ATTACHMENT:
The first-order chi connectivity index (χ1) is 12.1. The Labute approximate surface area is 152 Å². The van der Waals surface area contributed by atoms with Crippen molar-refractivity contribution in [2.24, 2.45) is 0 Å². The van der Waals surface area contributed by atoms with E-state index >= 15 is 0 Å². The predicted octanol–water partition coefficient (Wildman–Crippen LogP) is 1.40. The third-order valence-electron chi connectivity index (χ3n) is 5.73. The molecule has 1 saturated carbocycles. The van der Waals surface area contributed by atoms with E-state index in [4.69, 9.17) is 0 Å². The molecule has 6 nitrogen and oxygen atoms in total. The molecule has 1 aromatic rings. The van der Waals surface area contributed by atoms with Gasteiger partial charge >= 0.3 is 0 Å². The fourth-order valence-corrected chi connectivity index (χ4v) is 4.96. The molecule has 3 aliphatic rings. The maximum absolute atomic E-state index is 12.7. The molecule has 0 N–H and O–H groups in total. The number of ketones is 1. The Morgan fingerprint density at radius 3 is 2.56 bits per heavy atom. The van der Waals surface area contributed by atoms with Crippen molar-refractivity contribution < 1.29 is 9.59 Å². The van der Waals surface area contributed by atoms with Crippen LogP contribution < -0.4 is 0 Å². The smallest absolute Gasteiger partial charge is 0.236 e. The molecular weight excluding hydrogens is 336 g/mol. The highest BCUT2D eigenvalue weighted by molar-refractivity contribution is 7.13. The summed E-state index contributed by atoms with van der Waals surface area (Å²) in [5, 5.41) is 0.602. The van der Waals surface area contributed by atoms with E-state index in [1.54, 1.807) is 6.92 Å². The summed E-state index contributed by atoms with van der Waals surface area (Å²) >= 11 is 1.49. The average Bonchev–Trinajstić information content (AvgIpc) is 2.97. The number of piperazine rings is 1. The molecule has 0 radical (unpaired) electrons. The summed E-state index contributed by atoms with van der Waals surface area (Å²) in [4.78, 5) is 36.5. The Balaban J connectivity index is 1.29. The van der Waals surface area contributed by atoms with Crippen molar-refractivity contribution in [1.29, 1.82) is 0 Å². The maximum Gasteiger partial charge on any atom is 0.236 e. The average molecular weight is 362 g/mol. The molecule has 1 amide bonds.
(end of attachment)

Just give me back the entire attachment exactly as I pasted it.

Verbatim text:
The first-order chi connectivity index (χ1) is 12.1. The Labute approximate surface area is 152 Å². The van der Waals surface area contributed by atoms with Crippen molar-refractivity contribution in [2.24, 2.45) is 0 Å². The van der Waals surface area contributed by atoms with E-state index >= 15 is 0 Å². The predicted octanol–water partition coefficient (Wildman–Crippen LogP) is 1.40. The third-order valence-electron chi connectivity index (χ3n) is 5.73. The molecule has 1 saturated carbocycles. The van der Waals surface area contributed by atoms with E-state index in [4.69, 9.17) is 0 Å². The molecule has 6 nitrogen and oxygen atoms in total. The molecule has 1 aromatic rings. The van der Waals surface area contributed by atoms with Gasteiger partial charge >= 0.3 is 0 Å². The fourth-order valence-corrected chi connectivity index (χ4v) is 4.96. The molecule has 3 aliphatic rings. The maximum absolute atomic E-state index is 12.7. The molecule has 0 N–H and O–H groups in total. The number of ketones is 1. The Morgan fingerprint density at radius 3 is 2.56 bits per heavy atom. The van der Waals surface area contributed by atoms with Crippen molar-refractivity contribution < 1.29 is 9.59 Å². The van der Waals surface area contributed by atoms with Crippen LogP contribution < -0.4 is 0 Å². The smallest absolute Gasteiger partial charge is 0.236 e. The molecular weight excluding hydrogens is 336 g/mol. The highest BCUT2D eigenvalue weighted by molar-refractivity contribution is 7.13. The summed E-state index contributed by atoms with van der Waals surface area (Å²) in [5, 5.41) is 0.602. The van der Waals surface area contributed by atoms with E-state index in [1.54, 1.807) is 6.92 Å². The summed E-state index contributed by atoms with van der Waals surface area (Å²) >= 11 is 1.49. The average Bonchev–Trinajstić information content (AvgIpc) is 2.97. The number of piperazine rings is 1. The molecule has 0 radical (unpaired) electrons. The summed E-state index contributed by atoms with van der Waals surface area (Å²) in [4.78, 5) is 36.5. The Balaban J connectivity index is 1.29. The van der Waals surface area contributed by atoms with Crippen molar-refractivity contribution in [1.29, 1.82) is 0 Å². The maximum Gasteiger partial charge on any atom is 0.236 e. The average molecular weight is 362 g/mol. The molecule has 1 amide bonds.